A few years ago I was fly fishing in the mountains of South America during a particularly windy week when there were dust storms and wind gusts reaching 50 to 60 mph. The strain of casting heavy lines into the wind one day caused my shoulder to give out with great pain and very limited movement during the rest of the trip.
When I returned home I found that even with rest, the shoulder grew no better and restricted my tennis, fishing and other activities. I attempted some physical rehabilitation but my range of movement was so limited that a physical trainer recommended that I consider an operation to correct what seemed to be a severe injury to my rotator cuff. I really was forced to either tackle the problem through prayer or seek a medical solution. I chose prayer.
Christian Science teaches that man is not a material body but the spiritual reflection of God, so in my real, spiritual being, I embody all the same perfect, painless and free movement that God creates and expresses. The CS textbook states: “Mind is the source of all movement, and there is no inertia to retard or check its perpetual and harmonious action.” (p 283:4). Since my concern was lack of normal movement in my shoulder, I realized that I needed to change my whole concept of movement from focusing on the interaction of physical parts, subject to injury or limitation, to a spiritual concept of movement, as the unrestricted and harmonious movement expressed by the divine Mind.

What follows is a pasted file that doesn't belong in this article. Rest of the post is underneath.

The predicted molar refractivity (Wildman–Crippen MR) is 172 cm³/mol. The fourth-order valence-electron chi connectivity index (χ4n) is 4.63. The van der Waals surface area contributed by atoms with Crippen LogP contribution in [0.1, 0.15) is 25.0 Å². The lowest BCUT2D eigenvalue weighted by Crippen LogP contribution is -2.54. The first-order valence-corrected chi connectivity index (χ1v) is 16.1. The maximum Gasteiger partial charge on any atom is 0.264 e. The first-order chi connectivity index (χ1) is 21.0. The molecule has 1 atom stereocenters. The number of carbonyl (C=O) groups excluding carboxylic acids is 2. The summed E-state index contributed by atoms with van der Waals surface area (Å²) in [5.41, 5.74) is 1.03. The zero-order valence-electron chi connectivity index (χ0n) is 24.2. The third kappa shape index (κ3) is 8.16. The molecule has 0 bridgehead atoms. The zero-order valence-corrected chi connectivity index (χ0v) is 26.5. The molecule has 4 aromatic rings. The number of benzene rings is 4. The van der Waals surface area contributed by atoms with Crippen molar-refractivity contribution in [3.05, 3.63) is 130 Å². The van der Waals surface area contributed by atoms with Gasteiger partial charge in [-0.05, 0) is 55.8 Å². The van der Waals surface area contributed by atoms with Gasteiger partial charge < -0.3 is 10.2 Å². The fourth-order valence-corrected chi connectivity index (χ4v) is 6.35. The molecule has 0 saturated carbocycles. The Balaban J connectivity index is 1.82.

My daily prayer was to consistently see that any opposing thoughts, of pain or fear of limited movement were only false beliefs, acting themselves out in my human consciousness. My prayer was to have confidence that I could change these false beliefs, as effectively as I would be able to erase the incorrect answer on a test and substitute the correct one. The belief of limited movement was not part of my real spiritual identity, and hence it couldn’t have power over me.
The healing of the shoulder took place over a period of months. At first it was hard to hold to the correct view of movement, when it seemed that there was still considerable restriction. (One of the unintended but positive consequences was that in this interim period I taught myself to cast with my other hand, which has since proved to be an invaluable skill.) But after a few months, I noticed that my range of movement had markedly increased, and soon I was able to play tennis and fly-cast without limitation.
I am exceedingly grateful for this healing, not only for the physical change, but for the confidence and lack of fear that it has given me in facing the full range of issues that seem to confront one on a daily basis.